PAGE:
Importance of Literary Devices in Othello
This passage highlights Iago’s character through the use of diction, imagery, irony, and other instances of figurative language. In this exchange, Iago continues to inconspicuously accuse Desdemona of being unfaithful to Othello and accuse Cassio of being disloyal to his superiors. He inserts various remarks at different times to execute this plan. At the end of this echange, Iago has effectively created an unfaithful and untruthful image of Cassio and Desdemona, and planted a seed of jealousy and doubt in Othello.
First of all, the use of diction and imagery is an integral part of the passage. The use of the phrase “green-eyed monster creates a realistic image for readers. Typically, the color green is seen symbolic for jealousy. “Green denotes the specific color, but connotatively, it could be seen as the color of envy. “Monster could denote a savage, vicious creature, which Iago is trying to personify as jealousy. These two words together create a “green-eyed monster that emphasizes the power that jealousy has on its victim, and what it could to to Othello.
Furthermore, Shakespeare uses the phrase “meat it feeds on to not only victimize Othello, but also to suggest that he should have reason to doubt his romantic relationship and friendship with Desdemona and Cassio respectively. By saying that Othello is the “meat it feeds on, Iago is implying that his relationships are being barbarically destroyed. Typically predators “feed on the meat of their victims. In this way, Iago is implying that Othello is a victim, which is out of character for the “man Othello wants to be seen as. Othello worked hard to become the well regarded man he is, and the mere thought of becoming the “prey seemingly furthers Iago’s ability to control Othello. This shows Iago’s true intention when he describes the “green-eyed monster.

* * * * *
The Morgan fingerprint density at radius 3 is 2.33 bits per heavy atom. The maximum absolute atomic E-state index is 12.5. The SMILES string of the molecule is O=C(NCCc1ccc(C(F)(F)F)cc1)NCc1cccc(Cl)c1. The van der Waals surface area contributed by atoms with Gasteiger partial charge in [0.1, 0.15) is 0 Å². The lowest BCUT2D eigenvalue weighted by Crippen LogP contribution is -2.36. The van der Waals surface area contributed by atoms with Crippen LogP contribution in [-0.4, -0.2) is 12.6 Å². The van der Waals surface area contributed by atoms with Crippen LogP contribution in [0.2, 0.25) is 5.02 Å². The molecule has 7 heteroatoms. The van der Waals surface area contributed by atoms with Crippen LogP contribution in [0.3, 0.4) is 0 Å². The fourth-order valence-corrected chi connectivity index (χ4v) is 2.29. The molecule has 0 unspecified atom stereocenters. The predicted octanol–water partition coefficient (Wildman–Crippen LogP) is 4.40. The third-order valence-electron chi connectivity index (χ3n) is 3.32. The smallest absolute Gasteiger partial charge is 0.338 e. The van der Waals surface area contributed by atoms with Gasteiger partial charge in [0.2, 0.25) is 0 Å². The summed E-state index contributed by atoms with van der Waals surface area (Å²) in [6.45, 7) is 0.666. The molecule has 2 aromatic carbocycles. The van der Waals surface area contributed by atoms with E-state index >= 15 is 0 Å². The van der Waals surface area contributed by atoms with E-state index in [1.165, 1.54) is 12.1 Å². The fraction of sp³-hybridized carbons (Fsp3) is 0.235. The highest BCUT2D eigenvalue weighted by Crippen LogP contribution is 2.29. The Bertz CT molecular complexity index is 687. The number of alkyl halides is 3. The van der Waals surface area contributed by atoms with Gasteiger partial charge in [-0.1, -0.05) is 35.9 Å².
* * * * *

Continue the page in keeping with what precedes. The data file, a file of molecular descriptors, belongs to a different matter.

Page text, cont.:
Similarly, Iago intentionally uses the word “cuckold because it is such a feared term in the Renaissance era. A cuckold is a man whose wife has cheated on him with another man. At this time, men typically believed their wives were their property; they deserve nothing more than being treated like a square acre of land. At this time, once a wife and husband were married, it was nearly impossible to divorce each other because of the stigma a “cuckold holds. Therefore, simply mentioning the term “cuckold has a significant amount of power over someone with such a weight-bearing name as Othello. If it ever got out that he was a cuckold, his reputation and all that he has worked for, could be completely erased because of his wife’s infidelity.
The irony in which Shakespeare portrays through the use of this metaphor is a essential part of the play. In the passage, Iago creates a monster out of jealousy, but this exchange is ironic because Iago is trying to subtly make Othello jealous of someone he does not need to be jealous of. What is also ironic is that Iago, himself, is jealous of those who succeed. So in this case, he is fueled by his jealousy of Cassio, and feels the need to make sure that Cassio does not succeed in his endeavors.
He is one of the first victims of this “monster that he, himself, creates though. Iago holds such resentment towards Cassio simply because he has “taken his promotion from him. In his mind, Cassio and Othello both deserve this punishment that Iago is planning, and selectively chooses each word for a certain sinister purpose. For instance, when Iago states, “O, beware my lord, of jealousy!, the audience is drawn into the loop, and thus, increases the dramatic irony within the play. This statement, “beware my lord, of jealousy, is said completely as an act to fool Othello. It is only after this line that the audience is able to eliminate all doubt about Iago’s plan is. There is also irony in the sole character of Iago and in nearly every line Iago has. He is never completely telling the truth, so the audience is aware of his true intentions hidden in his wordplay. In the beginning of this passage, for example, Iago exclaims, “My lord, you know I love you. (Act 3, scene 3) The irony in this line is that Iago obviously feels a sense of hatred towards Othello to be committing these heinous acts against his supposed “lord. The audience knows that he does not actually love Othello, and is pulled further into the conspiracy that Iago is planning.